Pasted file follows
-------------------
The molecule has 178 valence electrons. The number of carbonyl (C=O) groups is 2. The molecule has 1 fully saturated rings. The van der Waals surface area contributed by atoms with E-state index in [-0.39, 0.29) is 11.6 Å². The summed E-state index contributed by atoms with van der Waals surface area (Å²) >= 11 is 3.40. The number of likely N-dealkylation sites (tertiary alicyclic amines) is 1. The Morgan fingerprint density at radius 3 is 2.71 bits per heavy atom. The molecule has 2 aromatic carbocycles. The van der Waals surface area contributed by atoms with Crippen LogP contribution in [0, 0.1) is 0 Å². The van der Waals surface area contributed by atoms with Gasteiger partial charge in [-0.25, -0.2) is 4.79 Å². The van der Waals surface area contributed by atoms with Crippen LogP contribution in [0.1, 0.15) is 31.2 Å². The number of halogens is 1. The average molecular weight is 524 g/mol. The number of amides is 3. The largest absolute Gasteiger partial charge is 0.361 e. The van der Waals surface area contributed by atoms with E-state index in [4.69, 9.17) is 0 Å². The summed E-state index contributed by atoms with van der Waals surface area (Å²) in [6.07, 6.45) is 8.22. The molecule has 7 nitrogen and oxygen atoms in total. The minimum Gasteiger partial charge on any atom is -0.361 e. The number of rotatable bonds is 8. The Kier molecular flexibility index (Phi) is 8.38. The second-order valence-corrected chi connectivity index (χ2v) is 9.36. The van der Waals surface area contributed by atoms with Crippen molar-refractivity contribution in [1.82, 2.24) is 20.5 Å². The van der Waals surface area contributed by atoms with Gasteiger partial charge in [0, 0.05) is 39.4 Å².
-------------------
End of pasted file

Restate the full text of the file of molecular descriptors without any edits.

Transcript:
The molecule has 178 valence electrons. The number of carbonyl (C=O) groups is 2. The molecule has 1 fully saturated rings. The van der Waals surface area contributed by atoms with E-state index in [-0.39, 0.29) is 11.6 Å². The summed E-state index contributed by atoms with van der Waals surface area (Å²) >= 11 is 3.40. The number of likely N-dealkylation sites (tertiary alicyclic amines) is 1. The Morgan fingerprint density at radius 3 is 2.71 bits per heavy atom. The molecule has 2 aromatic carbocycles. The van der Waals surface area contributed by atoms with Crippen LogP contribution in [0, 0.1) is 0 Å². The van der Waals surface area contributed by atoms with Gasteiger partial charge in [-0.25, -0.2) is 4.79 Å². The van der Waals surface area contributed by atoms with Crippen LogP contribution in [0.1, 0.15) is 31.2 Å². The number of halogens is 1. The average molecular weight is 524 g/mol. The number of amides is 3. The largest absolute Gasteiger partial charge is 0.361 e. The van der Waals surface area contributed by atoms with E-state index in [4.69, 9.17) is 0 Å². The summed E-state index contributed by atoms with van der Waals surface area (Å²) in [6.07, 6.45) is 8.22. The molecule has 7 nitrogen and oxygen atoms in total. The minimum Gasteiger partial charge on any atom is -0.361 e. The number of rotatable bonds is 8. The Kier molecular flexibility index (Phi) is 8.38. The second-order valence-corrected chi connectivity index (χ2v) is 9.36. The van der Waals surface area contributed by atoms with Crippen molar-refractivity contribution in [1.82, 2.24) is 20.5 Å². The van der Waals surface area contributed by atoms with Gasteiger partial charge in [0, 0.05) is 39.4 Å².